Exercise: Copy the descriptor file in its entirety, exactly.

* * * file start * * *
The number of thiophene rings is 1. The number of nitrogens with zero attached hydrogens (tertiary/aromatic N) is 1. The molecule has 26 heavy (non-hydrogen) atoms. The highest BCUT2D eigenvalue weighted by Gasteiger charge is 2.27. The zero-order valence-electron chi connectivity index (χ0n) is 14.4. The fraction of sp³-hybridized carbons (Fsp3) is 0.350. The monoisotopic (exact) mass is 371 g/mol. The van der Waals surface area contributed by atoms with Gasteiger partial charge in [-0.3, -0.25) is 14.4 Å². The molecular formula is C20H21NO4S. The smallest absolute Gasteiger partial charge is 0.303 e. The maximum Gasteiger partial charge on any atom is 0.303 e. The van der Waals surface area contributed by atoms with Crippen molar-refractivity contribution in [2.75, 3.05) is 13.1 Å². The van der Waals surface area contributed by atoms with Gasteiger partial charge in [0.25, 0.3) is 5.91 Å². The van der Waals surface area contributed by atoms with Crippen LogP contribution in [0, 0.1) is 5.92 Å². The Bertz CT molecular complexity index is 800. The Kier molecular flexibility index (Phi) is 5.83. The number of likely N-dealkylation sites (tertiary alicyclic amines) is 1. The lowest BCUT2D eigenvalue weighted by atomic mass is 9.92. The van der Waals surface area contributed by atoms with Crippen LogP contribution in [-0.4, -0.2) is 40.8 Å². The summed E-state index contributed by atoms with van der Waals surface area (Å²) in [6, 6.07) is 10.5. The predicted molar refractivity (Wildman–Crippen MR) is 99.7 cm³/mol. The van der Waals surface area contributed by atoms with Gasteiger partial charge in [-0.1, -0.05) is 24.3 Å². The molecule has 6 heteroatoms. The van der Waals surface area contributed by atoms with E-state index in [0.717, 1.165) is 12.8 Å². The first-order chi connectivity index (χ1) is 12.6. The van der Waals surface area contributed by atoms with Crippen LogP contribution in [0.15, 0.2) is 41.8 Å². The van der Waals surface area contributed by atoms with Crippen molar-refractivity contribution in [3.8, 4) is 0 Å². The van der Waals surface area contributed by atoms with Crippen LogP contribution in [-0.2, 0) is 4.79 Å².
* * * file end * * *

The number of thiophene rings is 1. The number of nitrogens with zero attached hydrogens (tertiary/aromatic N) is 1. The molecule has 26 heavy (non-hydrogen) atoms. The highest BCUT2D eigenvalue weighted by Gasteiger charge is 2.27. The zero-order valence-electron chi connectivity index (χ0n) is 14.4. The fraction of sp³-hybridized carbons (Fsp3) is 0.350. The monoisotopic (exact) mass is 371 g/mol. The van der Waals surface area contributed by atoms with Gasteiger partial charge in [-0.3, -0.25) is 14.4 Å². The molecular formula is C20H21NO4S. The smallest absolute Gasteiger partial charge is 0.303 e. The maximum Gasteiger partial charge on any atom is 0.303 e. The van der Waals surface area contributed by atoms with Crippen molar-refractivity contribution in [2.75, 3.05) is 13.1 Å². The van der Waals surface area contributed by atoms with Gasteiger partial charge in [0.25, 0.3) is 5.91 Å². The van der Waals surface area contributed by atoms with Crippen LogP contribution in [0, 0.1) is 5.92 Å². The Bertz CT molecular complexity index is 800. The Kier molecular flexibility index (Phi) is 5.83. The number of likely N-dealkylation sites (tertiary alicyclic amines) is 1. The lowest BCUT2D eigenvalue weighted by atomic mass is 9.92. The van der Waals surface area contributed by atoms with Crippen LogP contribution in [-0.4, -0.2) is 40.8 Å². The summed E-state index contributed by atoms with van der Waals surface area (Å²) in [6, 6.07) is 10.5. The predicted molar refractivity (Wildman–Crippen MR) is 99.7 cm³/mol. The van der Waals surface area contributed by atoms with Gasteiger partial charge in [-0.1, -0.05) is 24.3 Å². The molecule has 6 heteroatoms. The van der Waals surface area contributed by atoms with E-state index in [0.717, 1.165) is 12.8 Å². The first-order chi connectivity index (χ1) is 12.6. The van der Waals surface area contributed by atoms with Crippen LogP contribution in [0.15, 0.2) is 41.8 Å². The van der Waals surface area contributed by atoms with Crippen molar-refractivity contribution in [3.8, 4) is 0 Å². The van der Waals surface area contributed by atoms with Crippen LogP contribution in [-0.2, 0) is 4.79 Å².